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Aged Out of Church

Even in our congregations, midlife has become a joke.
Aged Out of Church
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Ask anyone who's hit midlife, and they'll tell you: this stage is no joke for us.

The emotional, spiritual, physical, and relational shifts that occur at midlife can lead to disconnection from old social networks and a profound sense of loneliness, which brings with it serious health risks. At this point, many also feel drained by the increasingly common occurrence of death, disease, divorce, and the changes that redefine old friendships.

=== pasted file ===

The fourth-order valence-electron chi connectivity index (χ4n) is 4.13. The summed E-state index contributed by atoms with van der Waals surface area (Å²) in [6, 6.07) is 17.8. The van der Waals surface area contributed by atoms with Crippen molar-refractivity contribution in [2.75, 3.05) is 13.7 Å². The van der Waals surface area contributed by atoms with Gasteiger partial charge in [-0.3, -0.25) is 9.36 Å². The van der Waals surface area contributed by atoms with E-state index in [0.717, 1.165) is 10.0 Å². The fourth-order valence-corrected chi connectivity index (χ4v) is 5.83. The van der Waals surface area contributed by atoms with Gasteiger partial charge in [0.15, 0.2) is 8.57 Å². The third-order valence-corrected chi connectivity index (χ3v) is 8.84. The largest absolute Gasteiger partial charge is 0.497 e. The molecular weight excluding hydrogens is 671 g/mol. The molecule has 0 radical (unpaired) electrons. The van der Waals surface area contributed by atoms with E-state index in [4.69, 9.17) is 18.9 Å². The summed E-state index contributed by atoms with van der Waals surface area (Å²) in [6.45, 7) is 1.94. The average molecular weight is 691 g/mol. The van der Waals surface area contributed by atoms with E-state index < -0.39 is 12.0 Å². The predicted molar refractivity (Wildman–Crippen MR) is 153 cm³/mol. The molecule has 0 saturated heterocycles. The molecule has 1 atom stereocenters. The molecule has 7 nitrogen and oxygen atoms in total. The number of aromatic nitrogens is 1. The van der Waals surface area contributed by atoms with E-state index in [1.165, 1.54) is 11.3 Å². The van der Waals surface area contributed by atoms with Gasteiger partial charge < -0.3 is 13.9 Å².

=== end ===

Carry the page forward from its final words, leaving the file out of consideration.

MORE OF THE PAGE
And yet, rather than engage these important but uncomfortable issues that come with aging, our culture—including, at times, the church—would rather laugh it off. We see midlife as a caricature: the man with a bad comb over buying a red convertible or a thick-waisted woman drenched with sweat after her internal thermostat cranks itself up to the "temporary inferno" setting. We make the middle-aged into a punchline:

  • Midlife crisis is that moment you realize your children and your clothes are about the same age. (Insert rimshot here.)
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